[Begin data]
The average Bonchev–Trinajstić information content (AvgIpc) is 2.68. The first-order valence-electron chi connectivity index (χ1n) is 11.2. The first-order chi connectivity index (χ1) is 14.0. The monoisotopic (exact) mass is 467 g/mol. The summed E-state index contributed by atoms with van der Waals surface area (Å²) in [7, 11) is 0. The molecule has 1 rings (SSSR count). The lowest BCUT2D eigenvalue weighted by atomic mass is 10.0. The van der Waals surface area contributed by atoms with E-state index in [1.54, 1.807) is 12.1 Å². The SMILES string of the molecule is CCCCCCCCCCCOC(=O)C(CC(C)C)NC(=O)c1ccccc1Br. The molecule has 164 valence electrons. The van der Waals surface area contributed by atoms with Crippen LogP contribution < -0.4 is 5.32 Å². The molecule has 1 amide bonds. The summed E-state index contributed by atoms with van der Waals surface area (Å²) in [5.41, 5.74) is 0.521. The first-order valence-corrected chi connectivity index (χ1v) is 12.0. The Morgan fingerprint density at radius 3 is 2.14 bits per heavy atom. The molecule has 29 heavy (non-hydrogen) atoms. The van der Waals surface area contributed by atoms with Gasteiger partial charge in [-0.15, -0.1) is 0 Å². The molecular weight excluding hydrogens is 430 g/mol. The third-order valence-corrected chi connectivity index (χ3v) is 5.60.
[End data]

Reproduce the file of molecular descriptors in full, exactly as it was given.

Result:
The average Bonchev–Trinajstić information content (AvgIpc) is 2.68. The first-order valence-electron chi connectivity index (χ1n) is 11.2. The first-order chi connectivity index (χ1) is 14.0. The monoisotopic (exact) mass is 467 g/mol. The summed E-state index contributed by atoms with van der Waals surface area (Å²) in [7, 11) is 0. The molecule has 1 rings (SSSR count). The lowest BCUT2D eigenvalue weighted by atomic mass is 10.0. The van der Waals surface area contributed by atoms with E-state index in [1.54, 1.807) is 12.1 Å². The SMILES string of the molecule is CCCCCCCCCCCOC(=O)C(CC(C)C)NC(=O)c1ccccc1Br. The molecule has 164 valence electrons. The van der Waals surface area contributed by atoms with Crippen LogP contribution < -0.4 is 5.32 Å². The molecule has 1 amide bonds. The summed E-state index contributed by atoms with van der Waals surface area (Å²) in [5.41, 5.74) is 0.521. The first-order valence-corrected chi connectivity index (χ1v) is 12.0. The Morgan fingerprint density at radius 3 is 2.14 bits per heavy atom. The molecule has 29 heavy (non-hydrogen) atoms. The van der Waals surface area contributed by atoms with Gasteiger partial charge in [-0.15, -0.1) is 0 Å². The molecular weight excluding hydrogens is 430 g/mol. The third-order valence-corrected chi connectivity index (χ3v) is 5.60.